Kirsten’s top tip for aspiring authors: Find your unique style and don’t be afraid to stick with it.
Kirsten Krauth is an author and arts journalist who lives in Castlemaine, Australia. Her writing has been published in the Guardian, Saturday Paper, Monthly, Age/SMH and Overland. She’s inspired by photography, pop and punk, film, other writers and growing up in the ’80s. Almost a Mirror was shortlisted for the Penguin Literary Prize and her first novel is just_a_girl. For more on the book visit @almost.a.mirror on Instagram or search out Almost a Mirror on YouTube, Spotify and Apple Music to hear the playlist.
Why do you write? I don’t feel like I have a choice! I have written creatively since I was four years old. When I’m working on a writing project, I feel challenged, content, curious. When researching, I learn a lot about new topics and I like to attempt to work out why people do the things they do. It also helps me deal with experiences that have lodged inside that I need to bring out to the open to contemplate.
What would you be doing if you weren’t a writer? I’ve always dreamt of being a musician which is probably why I write about music so much. A dancer. An actor. Something expressive.
What was your toughest obstacle to becoming published? I found it hard to get an agent at first until I met the wonderful Jo Butler. Some of the agent comments along the way were pretty tough. But as this was my second novel, I knew what feedback to take on and what to discard. I was lucky this time in that it was a dream run in terms of getting a publisher. Transit Lounge sought the book out and being shortlisted for the Penguin Literary Prize gave it a boost.
How involved have you been in the development of your book? Did you have input into the cover? Yes, I felt completely involved. The designer chosen for the cover was the person I would have picked. Josh Durham. He’s also a friend in Castlemaine so that was a nice coincidence. I’m a very visual person and as the book is partly about photography I was keen to have a say. Josh and I and Transit share the same aesthetic so it worked out beautifully.
What’s the best aspect of your writing life? The freedom to work from home, the collaboration, the immersion in ideas, the chance to meet other writers and artists.
—the worst? At the moment, the uncertainty of publishing a book on 1 April in this climate and the cancellation of all my launches and festival gigs.
What would you do differently if you were starting out now as a writer? It took me a long time to start writing fiction as I began as an editor and arts journalist. I wish I’d started writing novels when I was in my teens – I dreamed about it for a few decades before I did it.
What do you wish you’d been told before you set out to become an author? To choose a handful of people more experienced than you, who you admire as writers, and take their feedback seriously (rather than a broad spectrum of opinion that can be confusing when you’re starting out).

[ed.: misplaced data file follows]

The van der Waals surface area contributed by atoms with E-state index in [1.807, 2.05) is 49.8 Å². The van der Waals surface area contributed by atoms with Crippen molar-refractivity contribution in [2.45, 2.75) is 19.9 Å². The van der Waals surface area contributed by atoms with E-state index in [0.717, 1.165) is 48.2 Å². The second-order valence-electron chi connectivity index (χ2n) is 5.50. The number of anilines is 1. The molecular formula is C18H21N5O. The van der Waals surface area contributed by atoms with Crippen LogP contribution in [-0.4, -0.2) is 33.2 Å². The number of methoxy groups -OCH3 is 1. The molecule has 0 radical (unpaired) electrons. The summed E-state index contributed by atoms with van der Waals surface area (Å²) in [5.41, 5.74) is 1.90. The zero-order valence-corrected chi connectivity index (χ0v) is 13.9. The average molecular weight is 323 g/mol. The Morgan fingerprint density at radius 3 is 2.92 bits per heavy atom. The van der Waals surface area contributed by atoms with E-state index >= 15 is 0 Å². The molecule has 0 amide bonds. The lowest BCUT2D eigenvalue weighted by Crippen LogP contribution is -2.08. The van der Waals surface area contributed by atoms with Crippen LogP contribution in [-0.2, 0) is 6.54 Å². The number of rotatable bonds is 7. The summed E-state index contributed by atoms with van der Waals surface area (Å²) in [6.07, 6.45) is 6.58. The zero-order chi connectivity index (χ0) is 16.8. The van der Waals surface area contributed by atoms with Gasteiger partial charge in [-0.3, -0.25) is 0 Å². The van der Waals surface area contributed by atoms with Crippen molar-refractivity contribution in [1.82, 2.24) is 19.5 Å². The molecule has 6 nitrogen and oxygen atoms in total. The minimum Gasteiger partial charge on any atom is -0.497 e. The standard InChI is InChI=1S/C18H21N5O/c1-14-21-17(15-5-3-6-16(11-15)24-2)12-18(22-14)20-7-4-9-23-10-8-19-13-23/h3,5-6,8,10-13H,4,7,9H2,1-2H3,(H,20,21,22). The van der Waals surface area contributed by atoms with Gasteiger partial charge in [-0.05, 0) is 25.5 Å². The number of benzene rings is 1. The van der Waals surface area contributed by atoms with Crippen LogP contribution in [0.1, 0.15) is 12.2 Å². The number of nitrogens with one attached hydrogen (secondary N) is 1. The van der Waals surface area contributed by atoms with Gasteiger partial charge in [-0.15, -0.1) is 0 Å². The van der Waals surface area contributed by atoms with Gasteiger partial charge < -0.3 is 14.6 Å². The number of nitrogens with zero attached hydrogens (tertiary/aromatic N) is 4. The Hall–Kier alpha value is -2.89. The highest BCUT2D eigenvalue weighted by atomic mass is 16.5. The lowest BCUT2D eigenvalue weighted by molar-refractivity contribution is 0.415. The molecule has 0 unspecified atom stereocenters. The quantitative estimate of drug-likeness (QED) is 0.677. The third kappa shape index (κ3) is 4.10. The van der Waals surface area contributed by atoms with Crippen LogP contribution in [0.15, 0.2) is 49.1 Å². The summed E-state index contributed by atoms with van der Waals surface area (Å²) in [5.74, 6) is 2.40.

What’s the best advice you were ever given? Richard Flanagan said not to consciously write the deep and meaningful in, the erotic, the humour, the sadness – to just observe and let the reader do this themselves. This informs every aspect of my writing now.
How important is social media to you as an author? At the moment it is a lifeline in these current strange times. I’ve set up a FB group called Writers Go Forth to help authors whose books were due to be launched in 2020. It’s got 1400 members in a week! Building that kind of community is important to me.
Do you experience ‘writer’s block’ and if so, how do you overcome it? No, I don’t. My creative writing time is so precious I get on with it. I always write a first draft in fragments. I got a great tip for starting off if you’re stuck. Think of: 1. A location 2. A character 3. An emotion. Eg A concert, Nick Cave, Rage – this is in my book Almost a Mirror. I find I can start writing from that place immediately.
How do you deal with rejection? It gets easier as you go along. But then again as you keep writing novels more seems to ride on them! I tend to receive the rejection, feel upset on the day, put it aside, wake up the next day with a new idea and return to the rejection a fair way down the track. I don’t dwell on it.
In three words, how would you describe your writing? Punchy. Stylistic. Empathetic.
If you had the chance to spend an hour with any writer of your choice, living or dead, who would it be and what would you most like them to tell you about living a writing life? Oh wow! It would be Patti Smith. I admire her strength and resilience and the power she creates with images and words – and music. I’d like to know how she had the courage to always be herself and how she manages to have such an emotional impact on the reader and audience at gigs.
Almost a Mirror
Like fireflies to the light, Mona, Benny and Jimmy are drawn
into the elegantly wasted orbit of the Crystal Ballroom
and the post-punk scene of 80s Melbourne, a world that
includes Nick Cave and Dodge, a photographer pushing
his art to the edge.
With precision and richness Kirsten Krauth hauntingly
evokes the power of music to infuse our lives, while diving
deep into loss, beauty, innocence and agency. Filled with
unforgettable characters, the novel is above all about the
shapes that love can take and the many ways we express
tenderness throughout a lifetime.
As it moves between the Blue Mountains and Melbourne,
Sydney and Castlemaine, Almost a Mirror reflects on the
healing power of creativity and the everyday sacredness of
family and friendship in the face of unexpected tragedy.